Over the past few weeks, Sen. Joe Manchin (D-W.Va.) has been involved in some of the most intense Capitol Hill negotiations of recent years. As one of two hold-out Democratic senators impeding passage of President Joe Biden's trillion-dollar-plus social infrastructure and climate change package, Manchin has been a busy man, constantly conferring with fellow Democrats, privately meeting with Sen. Bernie Sanders (I-Vt.), the chair of the Senate Budget Committee, and often communicating with Biden and White House aides. It's been a whirlwind, as his threat to vote no has forced the Democrats to cut the Build Back Better bill in half and remove significant clean energy provisions and popular programs, possibly including paid family leave and Medicare expansion. Yet during this hectic and stressful stretch, Manchin has found the time to pursue a side project: a book deal.
In between negotiating sessions that have raised his profile in Washington and across the nation, Manchin has held multiple conversations regarding this book project, according to people with knowledge of this endeavor. And the project has reached the stage of a book proposal being drafted. Manchin has discussed whether the best time to present a proposal to publishers would be during the ongoing drama over the Build Back Better legislation or after a final deal is reached.
Manchin has never written a book. His personal net worth is an estimated $8.6 million, and, according to his most recent personal financial disclosure form, he has holdings in Enersystems, Inc., a coal brokerage business he founded, which were valued between $1 million and $5 million. He was recently spotted driving a Maserati (when climate change activists confronted him in a Washington, DC, parking garage). He was first elected to the Senate in 2010.
Manchin's position at the center of the latest Washington storm--and a tell-all about this complicated sausage-making--could catch the fancy of publishing houses. One publishing executive estimated that a Manchin book could fetch up to $1.5 million. Sen. Elizabeth Warren (D-Mass.) has received book advances of $250,000 and $525,000. In 2016, Sanders obtained a $795,000 advance for his book Our Revolution: A Future to Believe In.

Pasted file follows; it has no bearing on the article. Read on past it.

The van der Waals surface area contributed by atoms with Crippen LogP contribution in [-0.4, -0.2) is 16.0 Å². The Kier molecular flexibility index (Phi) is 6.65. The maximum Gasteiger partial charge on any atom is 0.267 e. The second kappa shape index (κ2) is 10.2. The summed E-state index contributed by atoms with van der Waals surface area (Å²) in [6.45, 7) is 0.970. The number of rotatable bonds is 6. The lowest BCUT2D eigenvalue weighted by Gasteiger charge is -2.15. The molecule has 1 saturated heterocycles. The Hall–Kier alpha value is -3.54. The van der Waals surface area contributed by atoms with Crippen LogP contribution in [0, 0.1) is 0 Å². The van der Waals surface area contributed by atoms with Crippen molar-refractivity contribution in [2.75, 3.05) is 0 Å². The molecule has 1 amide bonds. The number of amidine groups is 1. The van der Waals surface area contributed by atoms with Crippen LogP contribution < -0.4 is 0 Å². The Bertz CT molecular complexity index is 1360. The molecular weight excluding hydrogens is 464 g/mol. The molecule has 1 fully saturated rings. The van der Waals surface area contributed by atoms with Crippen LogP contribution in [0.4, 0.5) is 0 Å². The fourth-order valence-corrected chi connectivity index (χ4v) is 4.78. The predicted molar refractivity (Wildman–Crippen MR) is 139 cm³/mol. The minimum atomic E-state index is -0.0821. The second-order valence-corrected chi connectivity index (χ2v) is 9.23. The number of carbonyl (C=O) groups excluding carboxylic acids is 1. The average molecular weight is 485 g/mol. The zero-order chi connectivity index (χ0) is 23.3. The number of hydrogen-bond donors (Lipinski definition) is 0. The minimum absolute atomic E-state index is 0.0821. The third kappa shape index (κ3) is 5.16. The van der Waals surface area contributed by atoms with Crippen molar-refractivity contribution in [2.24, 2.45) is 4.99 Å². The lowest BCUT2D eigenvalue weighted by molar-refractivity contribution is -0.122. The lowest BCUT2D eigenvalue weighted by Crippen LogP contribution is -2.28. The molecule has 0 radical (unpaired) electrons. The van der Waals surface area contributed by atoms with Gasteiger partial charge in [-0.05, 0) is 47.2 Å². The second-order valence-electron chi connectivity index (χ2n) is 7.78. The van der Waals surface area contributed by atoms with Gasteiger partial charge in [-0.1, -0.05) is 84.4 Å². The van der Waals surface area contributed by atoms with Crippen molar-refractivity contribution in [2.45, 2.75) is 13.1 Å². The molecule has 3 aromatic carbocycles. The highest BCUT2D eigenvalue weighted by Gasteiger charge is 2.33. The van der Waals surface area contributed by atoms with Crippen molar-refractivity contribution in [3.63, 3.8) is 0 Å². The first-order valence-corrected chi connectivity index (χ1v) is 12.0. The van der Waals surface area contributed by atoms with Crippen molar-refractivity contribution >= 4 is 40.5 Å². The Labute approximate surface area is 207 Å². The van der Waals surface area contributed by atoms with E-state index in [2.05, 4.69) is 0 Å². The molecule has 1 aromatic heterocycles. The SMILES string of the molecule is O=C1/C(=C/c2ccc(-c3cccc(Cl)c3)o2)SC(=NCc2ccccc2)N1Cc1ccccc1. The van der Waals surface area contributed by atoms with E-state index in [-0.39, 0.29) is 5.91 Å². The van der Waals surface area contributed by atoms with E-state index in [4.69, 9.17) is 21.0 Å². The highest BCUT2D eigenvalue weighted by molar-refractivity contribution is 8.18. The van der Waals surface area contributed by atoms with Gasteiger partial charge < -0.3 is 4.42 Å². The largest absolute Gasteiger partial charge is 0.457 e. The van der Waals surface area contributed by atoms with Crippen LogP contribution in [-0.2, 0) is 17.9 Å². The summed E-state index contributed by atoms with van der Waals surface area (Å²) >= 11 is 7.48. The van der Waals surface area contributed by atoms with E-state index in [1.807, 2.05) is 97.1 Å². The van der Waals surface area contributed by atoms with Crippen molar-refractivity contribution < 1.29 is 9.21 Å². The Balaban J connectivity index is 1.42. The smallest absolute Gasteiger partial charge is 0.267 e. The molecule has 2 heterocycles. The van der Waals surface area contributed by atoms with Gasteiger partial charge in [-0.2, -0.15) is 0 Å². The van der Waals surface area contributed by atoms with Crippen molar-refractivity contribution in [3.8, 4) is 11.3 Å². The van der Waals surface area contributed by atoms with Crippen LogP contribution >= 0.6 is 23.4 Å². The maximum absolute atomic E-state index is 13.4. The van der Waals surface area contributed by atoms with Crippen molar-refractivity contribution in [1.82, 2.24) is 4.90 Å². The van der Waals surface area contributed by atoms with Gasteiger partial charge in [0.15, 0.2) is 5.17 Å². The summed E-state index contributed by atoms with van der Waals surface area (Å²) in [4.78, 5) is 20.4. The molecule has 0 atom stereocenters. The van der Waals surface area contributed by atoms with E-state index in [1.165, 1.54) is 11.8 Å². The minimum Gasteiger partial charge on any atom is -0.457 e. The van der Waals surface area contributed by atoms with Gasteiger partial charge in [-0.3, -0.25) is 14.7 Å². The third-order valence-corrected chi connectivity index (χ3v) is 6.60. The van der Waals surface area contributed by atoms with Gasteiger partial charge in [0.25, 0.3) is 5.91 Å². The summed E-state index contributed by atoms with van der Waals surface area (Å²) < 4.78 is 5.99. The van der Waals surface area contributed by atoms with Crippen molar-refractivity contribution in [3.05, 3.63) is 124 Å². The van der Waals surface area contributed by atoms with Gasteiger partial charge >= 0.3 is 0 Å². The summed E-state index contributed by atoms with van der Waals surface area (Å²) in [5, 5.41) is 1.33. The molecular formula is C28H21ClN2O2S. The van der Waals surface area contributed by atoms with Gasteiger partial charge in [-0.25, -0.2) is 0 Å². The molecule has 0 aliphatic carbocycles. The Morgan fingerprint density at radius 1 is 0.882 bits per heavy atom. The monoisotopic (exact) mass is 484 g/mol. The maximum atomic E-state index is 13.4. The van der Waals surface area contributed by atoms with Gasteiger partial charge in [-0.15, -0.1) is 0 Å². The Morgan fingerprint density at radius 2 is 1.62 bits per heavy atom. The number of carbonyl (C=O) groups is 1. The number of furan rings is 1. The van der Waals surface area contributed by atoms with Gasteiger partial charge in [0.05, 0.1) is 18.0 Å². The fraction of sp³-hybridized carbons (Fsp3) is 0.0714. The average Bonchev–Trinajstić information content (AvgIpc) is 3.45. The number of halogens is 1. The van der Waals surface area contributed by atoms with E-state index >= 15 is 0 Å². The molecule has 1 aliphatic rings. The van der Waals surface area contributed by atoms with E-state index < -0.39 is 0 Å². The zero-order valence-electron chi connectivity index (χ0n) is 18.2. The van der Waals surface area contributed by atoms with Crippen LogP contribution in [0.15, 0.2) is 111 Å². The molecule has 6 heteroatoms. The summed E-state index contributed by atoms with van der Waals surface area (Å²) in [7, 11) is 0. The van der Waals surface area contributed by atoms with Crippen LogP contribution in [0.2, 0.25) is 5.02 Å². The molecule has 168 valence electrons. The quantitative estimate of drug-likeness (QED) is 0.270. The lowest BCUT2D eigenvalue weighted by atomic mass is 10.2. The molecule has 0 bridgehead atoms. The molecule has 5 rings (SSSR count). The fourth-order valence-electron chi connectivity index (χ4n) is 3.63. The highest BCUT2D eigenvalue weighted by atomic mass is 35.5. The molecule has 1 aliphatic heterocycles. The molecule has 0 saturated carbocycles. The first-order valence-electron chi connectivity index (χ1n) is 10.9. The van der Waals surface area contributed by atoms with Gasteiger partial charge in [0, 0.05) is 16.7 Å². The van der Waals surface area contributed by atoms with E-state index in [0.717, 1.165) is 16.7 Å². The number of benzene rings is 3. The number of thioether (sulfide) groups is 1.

Manchin has had multiple conversations with agents and has discussed a possible collaborator, according to people with knowledge of this project.
During his interactions with the media in recent weeks, Manchin, who has been pilloried by progressives and social media users for blocking this bill, has seemed eager to explain himself.
In defending his opposition to the full social infrastructure and climate change measure, Manchin has said that he opposes certain programs in the bill--such as paid leave--because they could move the United States toward an "entitlement society." He also declared, "I will not support a bill that is this consequential without thoroughly understanding the impact it will have on our national debt, our economy and the American people." He has expressed concern that the package could lead to inflation. And Manchin has warned against the Democrats enacting legislation without any Republican support. He has repeatedly questioned the need to pass a large measure encompassing different issues and has urged his fellow Democrats to find ways to cooperate with Republicans. At a lunch of Senate committee chairs last month--Manchin heads the Energy and Natural Resources Committee--Manchin told his colleagues that he could live with no version of this bill passing. "I'm comfortable with zero," he said.
Calling himself a "conservative Democrat," Manchin has been pitching a conservative rationale to justify his actions and has been selling an overall vision of centrist politics that could be the basis for a book.
Last month, Mother Jones reported that Manchin had told associates he was considering leaving the Democratic Party if Capitol Hill Democrats did not agree to his demand to cut the size of the Build Back Better measure. Manchin initially denounced that story as "bullshit" and told reporters, "I have no control of rumors, guys. No control of rumors." But the next day he conceded he had discussed departing the party because he had become ideologically out of sync with it. Whether or not he splits from the Democrats, Manchin's travails and alienation from the Democratic Party could well yield material for a book.
Manchin's press secretary did not respond to multiple requests for comment.